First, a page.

44 blog posts found matching keyword search for: Production Facilities in Minnesota
As technology continues to progress at a rapid pace, post-production is set to change dramatically. Besides great new software features, compute (and therefore render) power continues to increase with faster processors and more powerful xPUs (GPUs, TPUs, etc.). This means real-time editing of HD, 4K, 8K, AR and VR is fast becoming a reality, ultimately shortening post-production timeframes.
Over the past several years, two major technological developments have occurred in tandem, both of which have made wide-ranging and revolutionary changes in the world of media post-production. One of these developments is the explosion in sophisticated yet affordable software; the other is the exponential growth of cloud computing.
There is no doubt about it: a lot of people love to watch sports. Viewership for the NFL alone was up 5% in 2018. That rising number also translates into increased production opportunities for all of us. But who is booking these productions and how are they getting the job done?
MPA decided to upgrade its production and editing systems and looked to integrator Sunset Studios for help. The integrator specializes in planning for and setting up production facilities that meet clients’ media workflow requirements. Working with Sunset Studios, MPA created a complete, modernized studio that includes four-camera recording in a two-bay garage facility supported by a high-performance data sharing and archiving storage capability.
The first day of shooting is always an exciting time for cast and crew, but it wouldn’t be possible without the months of pre-production that brought everyone to the set. You’re probably familiar with Edison’s quote about genius being 1% inspiration and 99% perspiration. Think of production as 1% realization and 99% preparation.
Over the years I have had the opportunity to work with some of the best and brightest minds in sports production. Everybody involved in the production side of things has brought their own unique style and expertise to the table - outstanding producers and directors, technical directors, audio engineers with mad skills, rock solid camera ops, and dare I say hundreds of other technicians, grips, and production assistants, and just a lot of other people that make great sports productions happen. But all of the people I have just mentioned whether they were part of a big crew, or of just a crew of two have one thing in common.
The demand for live televised college sports has never been higher. From all of the biggest and best college football programs to sports that you may never have seen before, the heat is on to produce the type of high production quality that viewers expect. With colleges and conferences building their own networks, it's no wonder that crews are busier than ever. Where do we start?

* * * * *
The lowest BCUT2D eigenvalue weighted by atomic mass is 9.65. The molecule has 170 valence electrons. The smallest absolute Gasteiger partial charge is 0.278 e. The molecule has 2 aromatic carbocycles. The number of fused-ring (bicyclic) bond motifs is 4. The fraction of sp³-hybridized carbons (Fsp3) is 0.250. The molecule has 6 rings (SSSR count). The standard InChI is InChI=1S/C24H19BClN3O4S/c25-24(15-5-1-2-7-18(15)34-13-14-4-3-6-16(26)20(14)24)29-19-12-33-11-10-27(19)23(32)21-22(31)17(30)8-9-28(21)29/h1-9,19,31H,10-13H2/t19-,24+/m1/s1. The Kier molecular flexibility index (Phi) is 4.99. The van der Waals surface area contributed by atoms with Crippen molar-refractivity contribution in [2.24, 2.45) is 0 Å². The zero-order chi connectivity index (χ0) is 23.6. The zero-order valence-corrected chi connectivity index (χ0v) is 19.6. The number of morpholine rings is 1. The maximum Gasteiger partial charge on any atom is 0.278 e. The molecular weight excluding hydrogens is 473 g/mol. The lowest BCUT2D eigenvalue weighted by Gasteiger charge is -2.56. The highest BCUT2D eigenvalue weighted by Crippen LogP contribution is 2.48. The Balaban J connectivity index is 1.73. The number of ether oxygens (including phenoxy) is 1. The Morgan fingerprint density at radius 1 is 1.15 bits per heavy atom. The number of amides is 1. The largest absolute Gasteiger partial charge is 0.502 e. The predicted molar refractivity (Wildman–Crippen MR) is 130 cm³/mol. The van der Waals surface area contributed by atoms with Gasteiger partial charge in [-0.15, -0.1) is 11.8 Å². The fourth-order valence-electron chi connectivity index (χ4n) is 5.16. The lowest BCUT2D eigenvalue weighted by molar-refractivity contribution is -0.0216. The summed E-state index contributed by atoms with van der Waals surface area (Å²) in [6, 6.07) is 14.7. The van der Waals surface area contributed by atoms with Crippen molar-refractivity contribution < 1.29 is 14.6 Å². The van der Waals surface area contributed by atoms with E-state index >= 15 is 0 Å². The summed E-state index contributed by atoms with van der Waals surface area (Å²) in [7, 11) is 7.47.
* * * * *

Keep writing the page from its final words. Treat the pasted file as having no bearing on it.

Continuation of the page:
What if you could produce more live videos without incurring the expense and hassle associated with sending entire production crews and trucks to every venue? And what if you could do that without sacrificing video quality or reliability? The wireless at-home production model allows you to do just that. At-home production is changing the way you can execute live events. Here’s how:
The scope and beauty of the Olympics is beyond compare. But how do all of those beautiful images and wonderful audio get produced and sent back to an eager audience? As part of one of the largest productions ever assembled, Glen Levine, Co President NEP Group had a unique vantage point unlike no other for the 2016 Rio Olympics. ProductionHub had the rare and exclusive opportunity to catch up with Glen Levine, Co President NEP Mobile on the ground in Rio.
Smaller Productions Receive a Bigger Infrastructure Boost with the Introduction of Single-Node Storage Solutions
Like other market segments, the motion picture and video production industry is dominated by smaller productions and facilities. Until now, the only option for this portion of the market to take advantage of the performance, fault-tolerance and ease of management of a modern scale-out storage platform was to invest in a storage cluster consisting of three storage nodes and at least one metadata controller. While this configuration is ideal for mid- to large-sized productions, the typical 96TB capacity of the smallest three-node cluster was often far beyond the requirements and financial means of smaller facilities and media shops.